VariableNo. of Patients (%)Median Interval (mos)Appreciable ARE Index (>8)
Btwn GKRS & AREBtwn GKRS & Peak ARE% PatientsMedian Time After GKRS (mos)
Obliteration
 Angiography64 (60.9)51057.810
 MRA10 (13.3)51056.910
Angiography &/or MRI74 (70.5)51058.110
Subtotal obliteration*10 (9.5)10165016
Partial response12 (11.4)51033.37.5
Minimal response9 (8.6)51044.47.5
Overall105 (100)51052.410

No nidus but an early draining vein.

Obliteration of 50%–90% of nidus.

Obliteration of 10%–50% of nidus.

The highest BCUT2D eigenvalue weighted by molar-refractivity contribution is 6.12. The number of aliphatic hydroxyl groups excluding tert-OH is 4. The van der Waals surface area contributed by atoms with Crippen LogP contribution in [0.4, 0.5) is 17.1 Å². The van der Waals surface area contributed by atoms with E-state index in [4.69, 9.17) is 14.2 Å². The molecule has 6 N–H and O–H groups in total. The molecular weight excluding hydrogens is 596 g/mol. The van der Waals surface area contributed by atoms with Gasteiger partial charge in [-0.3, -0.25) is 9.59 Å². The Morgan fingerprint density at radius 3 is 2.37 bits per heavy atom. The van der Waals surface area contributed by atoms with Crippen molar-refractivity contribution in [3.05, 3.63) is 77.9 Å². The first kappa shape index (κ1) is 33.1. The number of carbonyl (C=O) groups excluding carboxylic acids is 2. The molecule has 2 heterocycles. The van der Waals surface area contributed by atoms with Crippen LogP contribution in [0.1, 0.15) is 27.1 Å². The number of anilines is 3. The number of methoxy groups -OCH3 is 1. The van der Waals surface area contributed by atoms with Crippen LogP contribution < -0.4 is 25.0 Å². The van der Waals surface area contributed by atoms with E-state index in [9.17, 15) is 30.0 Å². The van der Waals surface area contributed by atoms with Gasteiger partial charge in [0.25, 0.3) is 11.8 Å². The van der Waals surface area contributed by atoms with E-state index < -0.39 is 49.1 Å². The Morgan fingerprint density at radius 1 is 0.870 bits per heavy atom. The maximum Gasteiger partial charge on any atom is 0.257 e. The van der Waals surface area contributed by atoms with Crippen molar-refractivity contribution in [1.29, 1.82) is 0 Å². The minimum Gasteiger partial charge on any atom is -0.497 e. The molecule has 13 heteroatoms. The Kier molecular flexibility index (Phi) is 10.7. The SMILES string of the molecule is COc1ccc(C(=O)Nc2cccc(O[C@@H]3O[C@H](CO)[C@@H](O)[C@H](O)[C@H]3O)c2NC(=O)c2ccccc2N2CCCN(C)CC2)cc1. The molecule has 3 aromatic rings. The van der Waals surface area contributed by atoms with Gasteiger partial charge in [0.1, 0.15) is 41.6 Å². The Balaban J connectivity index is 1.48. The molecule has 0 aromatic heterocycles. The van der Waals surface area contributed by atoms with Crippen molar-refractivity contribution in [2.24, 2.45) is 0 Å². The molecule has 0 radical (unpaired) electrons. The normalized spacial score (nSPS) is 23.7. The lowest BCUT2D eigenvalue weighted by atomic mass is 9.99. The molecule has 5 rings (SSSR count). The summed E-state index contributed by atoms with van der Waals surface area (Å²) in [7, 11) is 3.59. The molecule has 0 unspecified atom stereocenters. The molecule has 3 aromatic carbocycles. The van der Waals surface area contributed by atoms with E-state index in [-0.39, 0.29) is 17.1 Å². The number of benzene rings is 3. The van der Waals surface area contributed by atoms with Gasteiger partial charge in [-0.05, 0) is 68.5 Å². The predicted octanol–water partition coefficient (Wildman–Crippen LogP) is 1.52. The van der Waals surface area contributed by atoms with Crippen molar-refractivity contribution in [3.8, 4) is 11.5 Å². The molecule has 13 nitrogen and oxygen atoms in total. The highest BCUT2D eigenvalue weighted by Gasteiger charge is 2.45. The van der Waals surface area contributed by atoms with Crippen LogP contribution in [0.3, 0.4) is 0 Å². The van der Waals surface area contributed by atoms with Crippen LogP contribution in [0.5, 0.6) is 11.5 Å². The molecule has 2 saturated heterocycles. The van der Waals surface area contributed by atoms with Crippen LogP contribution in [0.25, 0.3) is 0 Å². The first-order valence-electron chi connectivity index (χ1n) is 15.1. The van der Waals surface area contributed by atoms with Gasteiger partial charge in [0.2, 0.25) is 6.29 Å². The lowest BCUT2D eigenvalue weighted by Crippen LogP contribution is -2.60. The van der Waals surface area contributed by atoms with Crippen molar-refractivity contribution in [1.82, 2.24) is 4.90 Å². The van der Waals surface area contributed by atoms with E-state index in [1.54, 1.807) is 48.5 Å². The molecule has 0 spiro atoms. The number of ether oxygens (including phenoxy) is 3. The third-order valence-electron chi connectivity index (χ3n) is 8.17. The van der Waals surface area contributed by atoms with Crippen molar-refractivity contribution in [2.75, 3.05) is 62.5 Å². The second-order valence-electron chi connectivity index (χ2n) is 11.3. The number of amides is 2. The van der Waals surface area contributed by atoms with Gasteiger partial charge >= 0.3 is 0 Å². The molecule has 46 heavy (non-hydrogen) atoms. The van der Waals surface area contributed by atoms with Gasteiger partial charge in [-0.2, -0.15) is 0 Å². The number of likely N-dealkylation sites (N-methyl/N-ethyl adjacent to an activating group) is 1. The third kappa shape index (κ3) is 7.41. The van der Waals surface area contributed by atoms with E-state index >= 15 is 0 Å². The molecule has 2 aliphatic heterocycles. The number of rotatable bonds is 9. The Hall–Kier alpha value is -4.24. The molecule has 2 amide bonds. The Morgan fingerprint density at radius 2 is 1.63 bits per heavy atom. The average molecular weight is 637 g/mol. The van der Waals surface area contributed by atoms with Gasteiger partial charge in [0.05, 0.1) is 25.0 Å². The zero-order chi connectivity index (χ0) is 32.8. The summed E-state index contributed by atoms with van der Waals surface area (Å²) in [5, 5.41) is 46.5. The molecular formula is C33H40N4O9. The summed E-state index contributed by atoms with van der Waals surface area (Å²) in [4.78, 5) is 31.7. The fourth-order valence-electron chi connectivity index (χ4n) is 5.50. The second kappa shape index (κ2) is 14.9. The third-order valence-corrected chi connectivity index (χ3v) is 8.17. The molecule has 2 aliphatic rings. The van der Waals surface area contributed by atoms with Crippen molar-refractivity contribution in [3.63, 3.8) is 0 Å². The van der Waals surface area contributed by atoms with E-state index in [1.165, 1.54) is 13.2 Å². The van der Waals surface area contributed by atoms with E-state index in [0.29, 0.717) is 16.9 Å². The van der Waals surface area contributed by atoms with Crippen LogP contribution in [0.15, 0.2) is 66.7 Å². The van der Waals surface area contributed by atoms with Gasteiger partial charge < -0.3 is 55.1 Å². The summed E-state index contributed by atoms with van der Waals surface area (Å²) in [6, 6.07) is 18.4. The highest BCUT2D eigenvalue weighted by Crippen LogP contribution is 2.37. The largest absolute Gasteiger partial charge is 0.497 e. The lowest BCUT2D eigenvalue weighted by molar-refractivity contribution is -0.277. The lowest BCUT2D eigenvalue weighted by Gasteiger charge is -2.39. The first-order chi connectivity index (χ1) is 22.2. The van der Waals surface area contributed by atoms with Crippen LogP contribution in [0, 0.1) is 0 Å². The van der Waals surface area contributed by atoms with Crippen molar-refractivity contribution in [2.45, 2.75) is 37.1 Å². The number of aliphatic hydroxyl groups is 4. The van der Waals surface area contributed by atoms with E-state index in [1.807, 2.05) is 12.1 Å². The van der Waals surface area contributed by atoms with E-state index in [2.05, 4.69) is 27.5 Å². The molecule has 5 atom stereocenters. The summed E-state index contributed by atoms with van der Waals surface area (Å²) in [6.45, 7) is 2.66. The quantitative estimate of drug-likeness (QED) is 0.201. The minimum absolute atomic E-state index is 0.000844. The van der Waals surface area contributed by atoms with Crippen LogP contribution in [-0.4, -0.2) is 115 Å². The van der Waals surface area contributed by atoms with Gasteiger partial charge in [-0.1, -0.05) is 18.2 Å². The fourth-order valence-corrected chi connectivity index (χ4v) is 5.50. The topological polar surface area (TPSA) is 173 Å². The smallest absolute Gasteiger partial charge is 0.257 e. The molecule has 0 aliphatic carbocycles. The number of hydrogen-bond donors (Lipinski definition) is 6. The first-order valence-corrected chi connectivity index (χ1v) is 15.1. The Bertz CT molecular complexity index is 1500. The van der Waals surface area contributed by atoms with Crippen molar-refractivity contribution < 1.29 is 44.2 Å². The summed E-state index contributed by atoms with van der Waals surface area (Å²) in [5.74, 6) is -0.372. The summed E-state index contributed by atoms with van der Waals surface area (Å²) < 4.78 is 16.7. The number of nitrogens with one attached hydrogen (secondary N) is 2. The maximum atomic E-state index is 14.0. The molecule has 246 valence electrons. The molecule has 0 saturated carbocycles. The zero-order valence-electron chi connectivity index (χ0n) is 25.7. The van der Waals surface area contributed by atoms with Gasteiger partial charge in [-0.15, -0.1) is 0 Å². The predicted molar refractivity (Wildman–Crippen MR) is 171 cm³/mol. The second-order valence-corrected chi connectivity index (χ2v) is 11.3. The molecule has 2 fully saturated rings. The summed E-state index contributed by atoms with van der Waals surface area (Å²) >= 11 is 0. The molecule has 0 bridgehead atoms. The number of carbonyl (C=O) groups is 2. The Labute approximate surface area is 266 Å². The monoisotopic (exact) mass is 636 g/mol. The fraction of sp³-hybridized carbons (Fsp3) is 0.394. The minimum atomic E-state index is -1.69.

Assessment of AREs and Obliteration. Among patients who showed complete AVM angiographic obliteration, 57.8% (n = 37) developed appreciable AREs (defined as an ARE index > 8). A similar incidence was seen in MRI-proven and otherwise-proven obliteration (56.9% [n = 8] and 58.1% [n = 43], respectively). Within this group, the median time for ARE appearance was 5 months (4–6 months) after GKRS; the median time for AREs to peak as well as for a significant ARE index value to appear was 10 months (7–12 months) post-GKRS. These figures differed when considering the patients who exhibited subtotal obliteration of their AVM. In this patient group, AREs appeared with a greater delay after GKRS (median 10 months, range 7–12 months post-GKRS), with peak values (as well as an appreciable ARE index value) seen with a median of 16 months (13–18 months) post-GKRS. This patient group also demonstrated an overall lower incidence of AREs at 50% (n = 5). Patients eventually having either partial or minimal response to GKRS exhibited a significantly lower incidence of ARE formation (33.3% [n = 4] and 44.4% [n = 4], respectively). Of the cohort presented, 9 patients had an appreciable ARE index on the last clinical follow-up; complete nidus obliteration was not achieved in any of these patients.